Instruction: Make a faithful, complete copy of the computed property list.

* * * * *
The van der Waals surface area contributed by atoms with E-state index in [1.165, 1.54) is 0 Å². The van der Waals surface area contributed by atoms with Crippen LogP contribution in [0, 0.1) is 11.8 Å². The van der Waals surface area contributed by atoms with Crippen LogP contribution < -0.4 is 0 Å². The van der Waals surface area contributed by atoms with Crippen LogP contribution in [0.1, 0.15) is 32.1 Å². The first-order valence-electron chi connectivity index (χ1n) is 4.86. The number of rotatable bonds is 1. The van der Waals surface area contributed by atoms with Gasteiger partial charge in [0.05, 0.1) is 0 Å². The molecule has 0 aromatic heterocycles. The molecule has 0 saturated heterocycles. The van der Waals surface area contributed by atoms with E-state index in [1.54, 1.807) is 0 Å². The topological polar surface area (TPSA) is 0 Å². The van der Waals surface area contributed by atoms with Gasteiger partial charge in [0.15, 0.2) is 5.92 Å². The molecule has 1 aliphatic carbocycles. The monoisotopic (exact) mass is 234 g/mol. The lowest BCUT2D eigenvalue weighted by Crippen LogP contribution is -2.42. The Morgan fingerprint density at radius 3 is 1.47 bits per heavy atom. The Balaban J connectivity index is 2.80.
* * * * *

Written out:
The van der Waals surface area contributed by atoms with E-state index in [1.165, 1.54) is 0 Å². The van der Waals surface area contributed by atoms with Crippen LogP contribution in [0, 0.1) is 11.8 Å². The van der Waals surface area contributed by atoms with Crippen LogP contribution < -0.4 is 0 Å². The van der Waals surface area contributed by atoms with Crippen LogP contribution in [0.1, 0.15) is 32.1 Å². The first-order valence-electron chi connectivity index (χ1n) is 4.86. The number of rotatable bonds is 1. The van der Waals surface area contributed by atoms with Gasteiger partial charge in [0.05, 0.1) is 0 Å². The molecule has 0 aromatic heterocycles. The molecule has 0 saturated heterocycles. The van der Waals surface area contributed by atoms with E-state index in [1.54, 1.807) is 0 Å². The topological polar surface area (TPSA) is 0 Å². The van der Waals surface area contributed by atoms with Gasteiger partial charge in [0.15, 0.2) is 5.92 Å². The molecule has 1 aliphatic carbocycles. The monoisotopic (exact) mass is 234 g/mol. The lowest BCUT2D eigenvalue weighted by Crippen LogP contribution is -2.42. The Morgan fingerprint density at radius 3 is 1.47 bits per heavy atom. The Balaban J connectivity index is 2.80.